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Studio Profile: RAK Studios, London

4 minute read

Jim Evans / RedShark SoundInside RAK Studios

The London studio complex founded by the late Mickie Most is approaching its 40th anniversary. By Jim Evans.

In London's St John's Wood, two long-established commercial studio facilities are very much in business. One is known worldwide for its association with a certain Liverpool beat combo. The other is RAK Studios, created close on forty years ago by producer and music industry maverick mogul Mickie Most.

RAK history


The studios were founded in 1976 by Most, as part of a music production conglomerate which incorporated existing ventures such as RAK Records, RAK Publishing and RAK Music Management. The RAK name was inspired by the way records were racked in alternative outlets, such as petrol stations and supermarkets, rather than record shops, otherwise known as rackjobbing. Most died in 2003, but RAK continues as a family business, with Mickie's widow Chris and daughter Nathalie as directors. Over the years, the studios have played host to the full gamut of recording artists, while an impressive number of engineers and producers have learnt their craft in the converted Victorian schoolhouse.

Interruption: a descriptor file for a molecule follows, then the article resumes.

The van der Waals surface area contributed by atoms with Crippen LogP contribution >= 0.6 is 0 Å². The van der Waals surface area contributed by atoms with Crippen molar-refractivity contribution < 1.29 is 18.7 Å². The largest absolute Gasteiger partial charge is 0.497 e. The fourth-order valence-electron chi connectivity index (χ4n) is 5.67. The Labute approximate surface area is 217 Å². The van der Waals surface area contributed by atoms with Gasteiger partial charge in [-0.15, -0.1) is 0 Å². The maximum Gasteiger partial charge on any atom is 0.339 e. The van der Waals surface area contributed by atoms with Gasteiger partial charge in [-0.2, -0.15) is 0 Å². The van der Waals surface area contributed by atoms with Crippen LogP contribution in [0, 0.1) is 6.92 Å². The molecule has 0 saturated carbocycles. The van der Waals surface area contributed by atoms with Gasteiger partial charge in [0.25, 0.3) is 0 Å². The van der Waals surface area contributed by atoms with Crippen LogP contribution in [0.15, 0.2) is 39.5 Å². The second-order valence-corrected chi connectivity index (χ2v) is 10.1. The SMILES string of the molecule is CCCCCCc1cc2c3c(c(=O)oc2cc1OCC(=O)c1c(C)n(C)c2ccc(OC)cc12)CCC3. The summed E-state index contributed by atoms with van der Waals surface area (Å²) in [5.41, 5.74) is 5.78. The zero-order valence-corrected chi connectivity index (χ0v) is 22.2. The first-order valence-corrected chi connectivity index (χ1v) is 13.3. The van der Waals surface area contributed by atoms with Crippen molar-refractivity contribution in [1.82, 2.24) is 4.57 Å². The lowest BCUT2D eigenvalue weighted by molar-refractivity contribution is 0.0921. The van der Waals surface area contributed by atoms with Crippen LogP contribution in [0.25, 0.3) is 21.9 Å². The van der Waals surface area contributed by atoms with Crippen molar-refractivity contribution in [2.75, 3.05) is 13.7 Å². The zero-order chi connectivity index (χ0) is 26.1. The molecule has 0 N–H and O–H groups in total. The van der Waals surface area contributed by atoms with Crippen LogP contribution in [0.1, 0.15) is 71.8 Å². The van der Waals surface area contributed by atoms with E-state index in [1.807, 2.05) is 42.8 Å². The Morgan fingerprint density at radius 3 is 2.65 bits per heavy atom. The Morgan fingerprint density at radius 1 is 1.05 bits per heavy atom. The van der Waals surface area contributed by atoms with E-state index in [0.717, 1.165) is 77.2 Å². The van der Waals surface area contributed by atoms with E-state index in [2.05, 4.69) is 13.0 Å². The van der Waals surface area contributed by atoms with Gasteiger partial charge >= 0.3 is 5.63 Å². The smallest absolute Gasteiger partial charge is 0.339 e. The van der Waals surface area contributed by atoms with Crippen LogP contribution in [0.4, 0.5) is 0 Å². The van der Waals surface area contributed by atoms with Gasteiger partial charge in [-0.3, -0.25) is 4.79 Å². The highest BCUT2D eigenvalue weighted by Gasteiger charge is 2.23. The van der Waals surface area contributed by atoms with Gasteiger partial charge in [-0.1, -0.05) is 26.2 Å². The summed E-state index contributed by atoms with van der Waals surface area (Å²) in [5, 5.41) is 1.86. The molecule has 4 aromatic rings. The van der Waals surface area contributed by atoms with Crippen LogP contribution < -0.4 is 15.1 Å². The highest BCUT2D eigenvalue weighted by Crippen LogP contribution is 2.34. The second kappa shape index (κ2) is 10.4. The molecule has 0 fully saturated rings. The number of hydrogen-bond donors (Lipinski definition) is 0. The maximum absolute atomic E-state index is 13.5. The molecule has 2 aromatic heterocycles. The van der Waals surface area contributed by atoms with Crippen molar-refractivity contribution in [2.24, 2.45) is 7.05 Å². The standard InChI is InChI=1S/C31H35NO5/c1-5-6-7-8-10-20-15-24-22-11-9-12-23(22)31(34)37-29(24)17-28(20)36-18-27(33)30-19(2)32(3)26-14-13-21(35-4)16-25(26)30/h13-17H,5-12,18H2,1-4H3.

Studios and facilities

RAK initially comprised two studios, with Studios 3 and 4 added in 1985 and 1987 respectively. Prior to opening RAK, Most already owned a recording mobile, which was equipped with an API console. He rated this desk very highly, so chose to base Studios 1 and 2 around mixers from the same manufacturer. Both are still in use today, while producer Nigel Godrich owns the desk from the mobile.

Studio 1 is a large studio with sufficient space for up to 35 musicians and is enhanced by a plentiful supply of natural light. The API desk has been lovingly maintained since its installation in 1976. Also boasting a vintage API, Studio 2 has space for up to seven musicians, and is designed for projects that have to operate within tighter budgets.

Studio 3 contains a vintage Neve VRP Legend console: 60 channels (48 buss) with flying fader automation.